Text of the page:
Evaluate moving to GitLab for merge requests
We’ve added #14516 (closed) to our 2018 roadmap. I think this ticket is strongly related but it’s too premature to be part of that roadmap item, so let’s track it separately.
A few observations lead me to create this ticket:
- My experience welcoming new Tails contributors: we spend lots of time teaching new contributors how we use Redmine for submitting proposed changes. Symmetrically, given the amount of questions they ask and mistakes they do, it’s clear that new contributors spend lots of time learning our workflow. I suspect this requirement raises the bar to a point that discourages some potential contributors who would be happy to fix a small bug or a couple typos, but are not ready to learn a workflow that they will have no use for anywhere else.
- My experience as a drive-by contributor elsewhere: as a free software user, pretty often I notice a small bug or typo that I could very easily fix. The chances that I actually submit a fix depends in great part on whether the affected project uses a well-known workflow. If it does, then generally I’ll bother clicking a “Fork” button and submitting a merge request, e.g. https://github.com/ModernPGP/modernpgp.github.io/pull/9. If it doesn’t, then generally I’ll be lazy and give up. I suspect many people act similarly but I have no data to back this guess. Nowadays, a “well-known workflow” basically means a GitHub or GitLab web interface; using github.com or gitlab.com eases things even more for people who already have an account there, but IMO the need for creating an account is not that much of a problem as long as one knows they’ll be at ease in the interface once logged in.
Modern web-based merge request workflows provide a better UX for
reviewers and contributors. I’ve been using GitLab more and more
for other projects and some features are life changers in my
- inline commenting on the specific piece of code one is reviewing and direct access to the submitted code from the same interface where the merge request is tracked, regardless of the status of the submitter (in our Redmine we have a list of commits but that only works if the submitter flagged them appropriately and has commit access to our official repo)
- a concept of having N open “discussions” on a merge request, that can be “resolved”: compared to the linear list of comments without metadata that we have on Redmine, it makes it much easier to know what’s left to address, because whatever has already reached a conclusion is hidden by default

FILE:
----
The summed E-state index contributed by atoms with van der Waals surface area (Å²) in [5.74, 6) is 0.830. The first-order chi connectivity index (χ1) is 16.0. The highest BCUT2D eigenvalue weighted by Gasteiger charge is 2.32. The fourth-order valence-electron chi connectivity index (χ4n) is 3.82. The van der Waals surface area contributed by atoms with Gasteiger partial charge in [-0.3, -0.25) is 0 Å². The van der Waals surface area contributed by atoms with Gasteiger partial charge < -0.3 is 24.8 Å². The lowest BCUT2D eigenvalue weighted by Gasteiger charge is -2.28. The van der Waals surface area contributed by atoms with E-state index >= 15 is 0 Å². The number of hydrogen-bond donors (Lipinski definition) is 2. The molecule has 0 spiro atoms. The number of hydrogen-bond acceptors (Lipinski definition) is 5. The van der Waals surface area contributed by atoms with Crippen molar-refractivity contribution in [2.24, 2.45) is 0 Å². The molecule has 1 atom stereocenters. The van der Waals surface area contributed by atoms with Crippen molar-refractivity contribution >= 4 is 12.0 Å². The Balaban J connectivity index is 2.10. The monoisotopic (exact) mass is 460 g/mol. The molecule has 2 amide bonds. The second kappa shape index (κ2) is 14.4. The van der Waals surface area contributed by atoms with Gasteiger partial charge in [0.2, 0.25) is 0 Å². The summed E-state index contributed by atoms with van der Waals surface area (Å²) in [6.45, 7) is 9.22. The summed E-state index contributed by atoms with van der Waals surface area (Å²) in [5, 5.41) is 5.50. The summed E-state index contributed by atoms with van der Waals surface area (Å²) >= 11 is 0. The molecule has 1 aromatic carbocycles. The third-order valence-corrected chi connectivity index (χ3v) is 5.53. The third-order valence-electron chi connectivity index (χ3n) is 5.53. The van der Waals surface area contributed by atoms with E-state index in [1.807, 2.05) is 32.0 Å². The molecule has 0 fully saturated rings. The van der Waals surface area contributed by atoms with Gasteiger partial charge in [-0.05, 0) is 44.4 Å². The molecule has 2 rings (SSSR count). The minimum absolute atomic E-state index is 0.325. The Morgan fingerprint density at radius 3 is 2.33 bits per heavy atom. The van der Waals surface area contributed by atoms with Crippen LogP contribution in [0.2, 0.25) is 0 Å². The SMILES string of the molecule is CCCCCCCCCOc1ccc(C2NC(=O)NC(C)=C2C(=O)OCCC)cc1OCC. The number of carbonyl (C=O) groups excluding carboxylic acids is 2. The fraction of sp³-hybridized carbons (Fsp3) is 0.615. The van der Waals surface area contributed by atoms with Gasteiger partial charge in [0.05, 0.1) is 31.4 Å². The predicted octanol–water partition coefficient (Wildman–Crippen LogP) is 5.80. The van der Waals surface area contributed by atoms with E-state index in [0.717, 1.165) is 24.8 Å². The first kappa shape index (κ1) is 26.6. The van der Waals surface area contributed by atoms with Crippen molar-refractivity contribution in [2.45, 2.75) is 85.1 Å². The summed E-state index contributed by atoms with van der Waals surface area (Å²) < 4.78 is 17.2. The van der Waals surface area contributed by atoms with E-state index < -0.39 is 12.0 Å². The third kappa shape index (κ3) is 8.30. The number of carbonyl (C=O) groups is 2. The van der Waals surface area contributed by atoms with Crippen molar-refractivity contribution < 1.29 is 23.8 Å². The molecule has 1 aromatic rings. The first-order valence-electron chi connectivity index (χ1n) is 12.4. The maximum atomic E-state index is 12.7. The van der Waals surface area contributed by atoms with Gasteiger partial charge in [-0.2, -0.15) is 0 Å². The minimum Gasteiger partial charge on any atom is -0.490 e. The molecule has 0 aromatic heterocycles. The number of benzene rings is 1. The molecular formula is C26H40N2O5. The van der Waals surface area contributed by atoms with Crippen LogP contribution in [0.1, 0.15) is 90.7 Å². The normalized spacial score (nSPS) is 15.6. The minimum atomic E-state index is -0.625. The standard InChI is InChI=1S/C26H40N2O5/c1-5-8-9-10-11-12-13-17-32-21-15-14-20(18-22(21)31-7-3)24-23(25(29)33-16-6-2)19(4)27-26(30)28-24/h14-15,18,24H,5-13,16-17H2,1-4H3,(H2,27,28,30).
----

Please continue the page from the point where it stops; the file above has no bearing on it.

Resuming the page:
- A great lot of people still prefer using a Terminal as much as they can but I’m also convinced that this set of people is getting more and more marginal, so probably we should not optimize our contributors workflow for them: our future new contributors are much more likely to be at ease with GitLab or GitHub than with our current workflow. Anyway, one can talk with GitLab using email.
So far so good. I’ll ignore GitHub as I’m sure a proposal to move there would never reach consensus in our community so I’ll focus on GitLab.
The problem is, these tools perform optimally when one uses them for issue tracking as well as merge requests. There are some options to integrate Redmine issue tracking with GitLab merge requests, but I don’t think this combination would give us the advantages we’re looking for in terms of improving new and current contributors experience: current contributors would have to learn GitLab, new contributors would have to learn Redmine, and everyone would still have to gain and maintain knowledge about a weird workflow nobody else uses.
GitLab’s issue tracking has a very different set of features from Redmine’s. It may be too limited for our needs even if it’s improving (e.g. GNOME successfully got some features released in the “community” open souce version of GitLab, that were previously available only in the “enterprise” proprietary version). E.g. relationships between issues is not in the free software version (upstream bug, the set of metadata available for issues + the lack of complex search queries may prevent us from doing the kind of fancy stuff we’ve got used to on Redmine. So likely our most involved contributors would need to adapt a lot to the new set of features and concepts, in particular when working on, or managing, a large project. See for example how GNOME uses it.
- List user stories that Redmine currently satisfies and try to find how it could work with GitLab.
- Consider installing Redmine plugins that enable a GitLab-like workflow: free-form tagging (labels in GitLab-speak) instead of hard-coded custom fields / “blocks: core work XYZ: YYYYQN”, checklists (“task list” in GitLab-speak) instead of subtasks. This would allow some of our teams to experiment with this workflow.
- Wait a bit. Moving won’t happen in 2018 anyway and it would be good to see how GitLab fares for other projects like GNOME and Debian (although Debian won’t use issue tracking).
- GNOME’s tracker bug for upstream GitLab
Parent Task: sysadmin#15878 (closed)